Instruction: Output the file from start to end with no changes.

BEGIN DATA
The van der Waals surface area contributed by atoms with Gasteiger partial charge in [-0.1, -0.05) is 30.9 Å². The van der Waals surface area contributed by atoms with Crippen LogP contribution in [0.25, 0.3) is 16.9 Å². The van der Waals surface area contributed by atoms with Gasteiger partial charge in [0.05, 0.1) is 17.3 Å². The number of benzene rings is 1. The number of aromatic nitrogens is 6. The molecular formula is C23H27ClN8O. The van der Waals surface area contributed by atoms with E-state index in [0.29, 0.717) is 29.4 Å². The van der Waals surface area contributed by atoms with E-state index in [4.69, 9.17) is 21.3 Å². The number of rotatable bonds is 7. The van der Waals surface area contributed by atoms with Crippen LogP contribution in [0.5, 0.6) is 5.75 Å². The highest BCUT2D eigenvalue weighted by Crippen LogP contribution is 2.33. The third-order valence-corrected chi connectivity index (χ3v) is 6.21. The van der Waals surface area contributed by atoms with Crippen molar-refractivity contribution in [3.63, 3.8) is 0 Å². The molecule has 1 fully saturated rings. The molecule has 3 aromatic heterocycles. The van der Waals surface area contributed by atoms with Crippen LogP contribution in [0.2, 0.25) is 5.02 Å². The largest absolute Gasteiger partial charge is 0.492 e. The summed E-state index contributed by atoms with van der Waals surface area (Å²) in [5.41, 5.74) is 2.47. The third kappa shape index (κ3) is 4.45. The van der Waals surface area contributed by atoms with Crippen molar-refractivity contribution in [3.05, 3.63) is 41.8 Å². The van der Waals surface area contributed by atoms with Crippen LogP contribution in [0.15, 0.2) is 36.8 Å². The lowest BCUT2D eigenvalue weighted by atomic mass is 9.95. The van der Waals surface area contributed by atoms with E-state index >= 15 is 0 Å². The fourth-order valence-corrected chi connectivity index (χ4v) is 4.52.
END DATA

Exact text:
The van der Waals surface area contributed by atoms with Gasteiger partial charge in [-0.1, -0.05) is 30.9 Å². The van der Waals surface area contributed by atoms with Crippen LogP contribution in [0.25, 0.3) is 16.9 Å². The van der Waals surface area contributed by atoms with Gasteiger partial charge in [0.05, 0.1) is 17.3 Å². The number of benzene rings is 1. The number of aromatic nitrogens is 6. The molecular formula is C23H27ClN8O. The van der Waals surface area contributed by atoms with E-state index in [0.29, 0.717) is 29.4 Å². The van der Waals surface area contributed by atoms with E-state index in [4.69, 9.17) is 21.3 Å². The number of rotatable bonds is 7. The van der Waals surface area contributed by atoms with Crippen LogP contribution in [0.5, 0.6) is 5.75 Å². The highest BCUT2D eigenvalue weighted by Crippen LogP contribution is 2.33. The third-order valence-corrected chi connectivity index (χ3v) is 6.21. The van der Waals surface area contributed by atoms with Crippen molar-refractivity contribution in [3.63, 3.8) is 0 Å². The molecule has 1 fully saturated rings. The molecule has 3 aromatic heterocycles. The van der Waals surface area contributed by atoms with Crippen LogP contribution in [0.2, 0.25) is 5.02 Å². The largest absolute Gasteiger partial charge is 0.492 e. The summed E-state index contributed by atoms with van der Waals surface area (Å²) in [5.41, 5.74) is 2.47. The third kappa shape index (κ3) is 4.45. The van der Waals surface area contributed by atoms with Crippen molar-refractivity contribution in [3.05, 3.63) is 41.8 Å². The van der Waals surface area contributed by atoms with Crippen LogP contribution in [0.15, 0.2) is 36.8 Å². The lowest BCUT2D eigenvalue weighted by atomic mass is 9.95. The van der Waals surface area contributed by atoms with E-state index >= 15 is 0 Å². The fourth-order valence-corrected chi connectivity index (χ4v) is 4.52.